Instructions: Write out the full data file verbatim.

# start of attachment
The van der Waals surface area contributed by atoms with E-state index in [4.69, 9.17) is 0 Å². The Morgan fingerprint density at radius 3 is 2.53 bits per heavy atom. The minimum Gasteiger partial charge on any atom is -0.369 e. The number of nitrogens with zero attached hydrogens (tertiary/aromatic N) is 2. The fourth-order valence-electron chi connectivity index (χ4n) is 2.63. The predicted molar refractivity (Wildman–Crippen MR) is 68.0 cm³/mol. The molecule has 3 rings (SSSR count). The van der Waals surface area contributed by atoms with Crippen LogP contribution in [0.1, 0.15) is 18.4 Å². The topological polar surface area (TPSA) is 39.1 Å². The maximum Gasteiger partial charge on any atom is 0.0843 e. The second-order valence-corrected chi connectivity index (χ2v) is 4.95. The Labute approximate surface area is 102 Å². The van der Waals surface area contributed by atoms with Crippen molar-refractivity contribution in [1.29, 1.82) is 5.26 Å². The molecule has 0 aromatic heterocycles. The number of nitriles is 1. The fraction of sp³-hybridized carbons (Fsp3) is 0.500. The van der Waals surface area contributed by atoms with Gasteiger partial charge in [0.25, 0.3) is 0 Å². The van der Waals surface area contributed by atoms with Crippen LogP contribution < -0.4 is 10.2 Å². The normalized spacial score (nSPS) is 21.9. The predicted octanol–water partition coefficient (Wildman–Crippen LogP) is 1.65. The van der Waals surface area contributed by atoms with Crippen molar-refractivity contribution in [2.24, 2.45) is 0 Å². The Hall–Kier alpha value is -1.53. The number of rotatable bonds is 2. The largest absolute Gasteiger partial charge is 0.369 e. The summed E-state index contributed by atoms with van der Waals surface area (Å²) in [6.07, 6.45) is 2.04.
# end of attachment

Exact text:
The van der Waals surface area contributed by atoms with E-state index in [4.69, 9.17) is 0 Å². The Morgan fingerprint density at radius 3 is 2.53 bits per heavy atom. The minimum Gasteiger partial charge on any atom is -0.369 e. The number of nitrogens with zero attached hydrogens (tertiary/aromatic N) is 2. The fourth-order valence-electron chi connectivity index (χ4n) is 2.63. The predicted molar refractivity (Wildman–Crippen MR) is 68.0 cm³/mol. The molecule has 3 rings (SSSR count). The van der Waals surface area contributed by atoms with Crippen LogP contribution in [0.1, 0.15) is 18.4 Å². The topological polar surface area (TPSA) is 39.1 Å². The maximum Gasteiger partial charge on any atom is 0.0843 e. The second-order valence-corrected chi connectivity index (χ2v) is 4.95. The Labute approximate surface area is 102 Å². The van der Waals surface area contributed by atoms with Crippen molar-refractivity contribution in [1.29, 1.82) is 5.26 Å². The molecule has 0 aromatic heterocycles. The number of nitriles is 1. The fraction of sp³-hybridized carbons (Fsp3) is 0.500. The van der Waals surface area contributed by atoms with Gasteiger partial charge in [0.25, 0.3) is 0 Å². The van der Waals surface area contributed by atoms with Crippen LogP contribution < -0.4 is 10.2 Å². The normalized spacial score (nSPS) is 21.9. The predicted octanol–water partition coefficient (Wildman–Crippen LogP) is 1.65. The van der Waals surface area contributed by atoms with Crippen molar-refractivity contribution in [2.24, 2.45) is 0 Å². The Hall–Kier alpha value is -1.53. The number of rotatable bonds is 2. The largest absolute Gasteiger partial charge is 0.369 e. The summed E-state index contributed by atoms with van der Waals surface area (Å²) in [6.07, 6.45) is 2.04.